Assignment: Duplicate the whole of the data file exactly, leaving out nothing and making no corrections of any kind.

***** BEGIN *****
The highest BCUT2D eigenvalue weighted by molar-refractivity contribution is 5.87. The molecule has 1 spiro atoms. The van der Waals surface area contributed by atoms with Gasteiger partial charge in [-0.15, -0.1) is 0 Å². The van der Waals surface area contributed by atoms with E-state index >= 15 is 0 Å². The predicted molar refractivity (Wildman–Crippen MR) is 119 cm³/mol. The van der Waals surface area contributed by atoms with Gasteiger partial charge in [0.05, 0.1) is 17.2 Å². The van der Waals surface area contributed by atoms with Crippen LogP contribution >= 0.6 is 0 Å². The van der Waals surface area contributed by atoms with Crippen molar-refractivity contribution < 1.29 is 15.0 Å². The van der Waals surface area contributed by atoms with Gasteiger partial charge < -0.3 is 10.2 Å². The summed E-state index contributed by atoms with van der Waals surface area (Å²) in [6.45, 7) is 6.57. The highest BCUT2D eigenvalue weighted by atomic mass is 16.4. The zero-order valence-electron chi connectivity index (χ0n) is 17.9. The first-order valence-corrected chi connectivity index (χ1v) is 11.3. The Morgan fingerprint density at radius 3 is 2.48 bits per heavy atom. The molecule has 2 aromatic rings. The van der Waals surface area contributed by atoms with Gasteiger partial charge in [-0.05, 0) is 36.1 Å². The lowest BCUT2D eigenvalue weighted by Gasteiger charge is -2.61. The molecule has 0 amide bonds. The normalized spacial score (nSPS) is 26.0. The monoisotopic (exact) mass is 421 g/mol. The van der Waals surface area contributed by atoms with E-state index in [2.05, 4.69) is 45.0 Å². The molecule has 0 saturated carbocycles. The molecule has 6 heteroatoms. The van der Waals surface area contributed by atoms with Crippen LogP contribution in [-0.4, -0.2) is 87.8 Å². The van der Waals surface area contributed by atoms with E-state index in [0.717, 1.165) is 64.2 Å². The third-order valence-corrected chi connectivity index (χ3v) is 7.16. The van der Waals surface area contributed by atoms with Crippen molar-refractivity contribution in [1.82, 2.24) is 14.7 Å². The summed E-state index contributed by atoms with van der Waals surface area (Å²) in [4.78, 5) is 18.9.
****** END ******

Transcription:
The highest BCUT2D eigenvalue weighted by molar-refractivity contribution is 5.87. The molecule has 1 spiro atoms. The van der Waals surface area contributed by atoms with Gasteiger partial charge in [-0.15, -0.1) is 0 Å². The van der Waals surface area contributed by atoms with E-state index >= 15 is 0 Å². The predicted molar refractivity (Wildman–Crippen MR) is 119 cm³/mol. The van der Waals surface area contributed by atoms with Gasteiger partial charge in [0.05, 0.1) is 17.2 Å². The van der Waals surface area contributed by atoms with Crippen LogP contribution >= 0.6 is 0 Å². The van der Waals surface area contributed by atoms with Crippen molar-refractivity contribution < 1.29 is 15.0 Å². The van der Waals surface area contributed by atoms with Gasteiger partial charge < -0.3 is 10.2 Å². The summed E-state index contributed by atoms with van der Waals surface area (Å²) in [6.45, 7) is 6.57. The highest BCUT2D eigenvalue weighted by atomic mass is 16.4. The zero-order valence-electron chi connectivity index (χ0n) is 17.9. The first-order valence-corrected chi connectivity index (χ1v) is 11.3. The Morgan fingerprint density at radius 3 is 2.48 bits per heavy atom. The molecule has 2 aromatic rings. The van der Waals surface area contributed by atoms with Gasteiger partial charge in [-0.05, 0) is 36.1 Å². The lowest BCUT2D eigenvalue weighted by Gasteiger charge is -2.61. The molecule has 0 amide bonds. The normalized spacial score (nSPS) is 26.0. The monoisotopic (exact) mass is 421 g/mol. The van der Waals surface area contributed by atoms with E-state index in [2.05, 4.69) is 45.0 Å². The molecule has 0 saturated carbocycles. The molecule has 6 heteroatoms. The van der Waals surface area contributed by atoms with Crippen LogP contribution in [-0.4, -0.2) is 87.8 Å². The van der Waals surface area contributed by atoms with E-state index in [0.717, 1.165) is 64.2 Å². The third-order valence-corrected chi connectivity index (χ3v) is 7.16. The van der Waals surface area contributed by atoms with Crippen molar-refractivity contribution in [1.82, 2.24) is 14.7 Å². The summed E-state index contributed by atoms with van der Waals surface area (Å²) in [4.78, 5) is 18.9.